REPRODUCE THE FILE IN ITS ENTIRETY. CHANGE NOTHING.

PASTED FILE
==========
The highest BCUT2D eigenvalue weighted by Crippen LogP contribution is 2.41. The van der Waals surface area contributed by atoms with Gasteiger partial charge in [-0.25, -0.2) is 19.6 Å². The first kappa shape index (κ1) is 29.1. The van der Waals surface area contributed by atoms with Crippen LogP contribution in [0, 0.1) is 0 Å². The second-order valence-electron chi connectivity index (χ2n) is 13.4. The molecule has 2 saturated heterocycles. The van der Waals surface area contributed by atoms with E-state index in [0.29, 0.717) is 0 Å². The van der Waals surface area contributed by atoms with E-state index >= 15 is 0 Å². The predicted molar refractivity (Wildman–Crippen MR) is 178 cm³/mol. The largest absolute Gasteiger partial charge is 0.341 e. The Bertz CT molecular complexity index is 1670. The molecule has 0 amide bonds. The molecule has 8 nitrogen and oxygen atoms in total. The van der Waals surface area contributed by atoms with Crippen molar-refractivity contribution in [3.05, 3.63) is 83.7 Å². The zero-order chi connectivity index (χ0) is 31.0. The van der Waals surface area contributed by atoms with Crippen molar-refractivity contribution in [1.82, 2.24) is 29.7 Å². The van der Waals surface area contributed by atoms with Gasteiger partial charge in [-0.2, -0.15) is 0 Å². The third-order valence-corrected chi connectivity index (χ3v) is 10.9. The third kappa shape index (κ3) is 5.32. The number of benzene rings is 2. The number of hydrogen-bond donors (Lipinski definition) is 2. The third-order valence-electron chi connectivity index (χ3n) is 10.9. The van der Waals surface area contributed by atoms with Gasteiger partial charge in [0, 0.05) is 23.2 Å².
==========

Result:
The highest BCUT2D eigenvalue weighted by Crippen LogP contribution is 2.41. The van der Waals surface area contributed by atoms with Gasteiger partial charge in [-0.25, -0.2) is 19.6 Å². The first kappa shape index (κ1) is 29.1. The van der Waals surface area contributed by atoms with Crippen LogP contribution in [0, 0.1) is 0 Å². The second-order valence-electron chi connectivity index (χ2n) is 13.4. The molecule has 2 saturated heterocycles. The van der Waals surface area contributed by atoms with E-state index in [0.29, 0.717) is 0 Å². The van der Waals surface area contributed by atoms with E-state index >= 15 is 0 Å². The predicted molar refractivity (Wildman–Crippen MR) is 178 cm³/mol. The largest absolute Gasteiger partial charge is 0.341 e. The Bertz CT molecular complexity index is 1670. The molecule has 0 amide bonds. The molecule has 8 nitrogen and oxygen atoms in total. The van der Waals surface area contributed by atoms with Crippen molar-refractivity contribution in [3.05, 3.63) is 83.7 Å². The zero-order chi connectivity index (χ0) is 31.0. The van der Waals surface area contributed by atoms with Crippen molar-refractivity contribution in [1.82, 2.24) is 29.7 Å². The van der Waals surface area contributed by atoms with Gasteiger partial charge in [-0.2, -0.15) is 0 Å². The third-order valence-corrected chi connectivity index (χ3v) is 10.9. The third kappa shape index (κ3) is 5.32. The number of benzene rings is 2. The number of hydrogen-bond donors (Lipinski definition) is 2. The third-order valence-electron chi connectivity index (χ3n) is 10.9. The van der Waals surface area contributed by atoms with Gasteiger partial charge in [0, 0.05) is 23.2 Å².